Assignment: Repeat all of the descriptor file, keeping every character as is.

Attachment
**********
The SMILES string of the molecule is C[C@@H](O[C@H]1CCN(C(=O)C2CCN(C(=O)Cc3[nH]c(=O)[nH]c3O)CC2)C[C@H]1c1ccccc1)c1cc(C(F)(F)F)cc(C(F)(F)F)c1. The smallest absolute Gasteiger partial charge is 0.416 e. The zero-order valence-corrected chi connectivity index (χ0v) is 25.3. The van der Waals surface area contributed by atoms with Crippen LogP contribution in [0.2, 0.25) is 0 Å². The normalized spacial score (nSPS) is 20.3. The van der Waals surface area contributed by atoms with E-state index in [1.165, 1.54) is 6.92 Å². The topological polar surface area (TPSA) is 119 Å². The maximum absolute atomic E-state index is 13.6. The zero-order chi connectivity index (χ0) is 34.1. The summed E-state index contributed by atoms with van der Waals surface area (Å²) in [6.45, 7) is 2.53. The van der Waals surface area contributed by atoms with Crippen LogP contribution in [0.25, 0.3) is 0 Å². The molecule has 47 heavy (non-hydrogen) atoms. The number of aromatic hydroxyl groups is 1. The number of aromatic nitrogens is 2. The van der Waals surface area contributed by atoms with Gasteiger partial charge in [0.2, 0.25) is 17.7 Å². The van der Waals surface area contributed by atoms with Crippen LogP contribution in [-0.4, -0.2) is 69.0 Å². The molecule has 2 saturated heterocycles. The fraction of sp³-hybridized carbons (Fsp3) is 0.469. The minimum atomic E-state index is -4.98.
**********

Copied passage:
The SMILES string of the molecule is C[C@@H](O[C@H]1CCN(C(=O)C2CCN(C(=O)Cc3[nH]c(=O)[nH]c3O)CC2)C[C@H]1c1ccccc1)c1cc(C(F)(F)F)cc(C(F)(F)F)c1. The smallest absolute Gasteiger partial charge is 0.416 e. The zero-order valence-corrected chi connectivity index (χ0v) is 25.3. The van der Waals surface area contributed by atoms with Crippen LogP contribution in [0.2, 0.25) is 0 Å². The normalized spacial score (nSPS) is 20.3. The van der Waals surface area contributed by atoms with E-state index in [1.165, 1.54) is 6.92 Å². The topological polar surface area (TPSA) is 119 Å². The maximum absolute atomic E-state index is 13.6. The zero-order chi connectivity index (χ0) is 34.1. The summed E-state index contributed by atoms with van der Waals surface area (Å²) in [6.45, 7) is 2.53. The van der Waals surface area contributed by atoms with Crippen LogP contribution in [0.25, 0.3) is 0 Å². The molecule has 47 heavy (non-hydrogen) atoms. The number of aromatic hydroxyl groups is 1. The number of aromatic nitrogens is 2. The van der Waals surface area contributed by atoms with Gasteiger partial charge in [0.2, 0.25) is 17.7 Å². The van der Waals surface area contributed by atoms with Crippen LogP contribution in [-0.4, -0.2) is 69.0 Å². The molecule has 2 saturated heterocycles. The fraction of sp³-hybridized carbons (Fsp3) is 0.469. The minimum atomic E-state index is -4.98.